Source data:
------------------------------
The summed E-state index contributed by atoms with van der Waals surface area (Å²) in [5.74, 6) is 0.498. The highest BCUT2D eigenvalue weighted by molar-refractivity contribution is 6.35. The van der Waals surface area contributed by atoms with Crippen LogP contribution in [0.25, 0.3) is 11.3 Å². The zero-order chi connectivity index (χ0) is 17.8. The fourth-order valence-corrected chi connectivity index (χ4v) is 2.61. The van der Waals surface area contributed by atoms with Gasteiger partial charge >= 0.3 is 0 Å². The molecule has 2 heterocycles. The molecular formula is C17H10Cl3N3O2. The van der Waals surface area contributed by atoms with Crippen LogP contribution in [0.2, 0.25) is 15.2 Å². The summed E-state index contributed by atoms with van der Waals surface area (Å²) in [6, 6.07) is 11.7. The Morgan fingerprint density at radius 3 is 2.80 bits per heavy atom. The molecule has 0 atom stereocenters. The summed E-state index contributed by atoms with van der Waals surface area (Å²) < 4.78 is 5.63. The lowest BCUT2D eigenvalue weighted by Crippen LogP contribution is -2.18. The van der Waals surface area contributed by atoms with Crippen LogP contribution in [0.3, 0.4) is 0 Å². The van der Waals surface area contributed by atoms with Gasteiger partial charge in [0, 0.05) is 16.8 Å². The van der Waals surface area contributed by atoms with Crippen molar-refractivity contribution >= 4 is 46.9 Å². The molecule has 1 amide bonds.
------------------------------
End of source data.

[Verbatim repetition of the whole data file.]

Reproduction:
The summed E-state index contributed by atoms with van der Waals surface area (Å²) in [5.74, 6) is 0.498. The highest BCUT2D eigenvalue weighted by molar-refractivity contribution is 6.35. The van der Waals surface area contributed by atoms with Crippen LogP contribution in [0.25, 0.3) is 11.3 Å². The zero-order chi connectivity index (χ0) is 17.8. The fourth-order valence-corrected chi connectivity index (χ4v) is 2.61. The van der Waals surface area contributed by atoms with Gasteiger partial charge >= 0.3 is 0 Å². The molecule has 2 heterocycles. The molecular formula is C17H10Cl3N3O2. The van der Waals surface area contributed by atoms with Crippen LogP contribution in [0.2, 0.25) is 15.2 Å². The summed E-state index contributed by atoms with van der Waals surface area (Å²) in [6, 6.07) is 11.7. The Morgan fingerprint density at radius 3 is 2.80 bits per heavy atom. The molecule has 0 atom stereocenters. The summed E-state index contributed by atoms with van der Waals surface area (Å²) < 4.78 is 5.63. The lowest BCUT2D eigenvalue weighted by Crippen LogP contribution is -2.18. The van der Waals surface area contributed by atoms with Crippen LogP contribution in [0.3, 0.4) is 0 Å². The van der Waals surface area contributed by atoms with Gasteiger partial charge in [0, 0.05) is 16.8 Å². The van der Waals surface area contributed by atoms with Crippen molar-refractivity contribution >= 4 is 46.9 Å². The molecule has 1 amide bonds.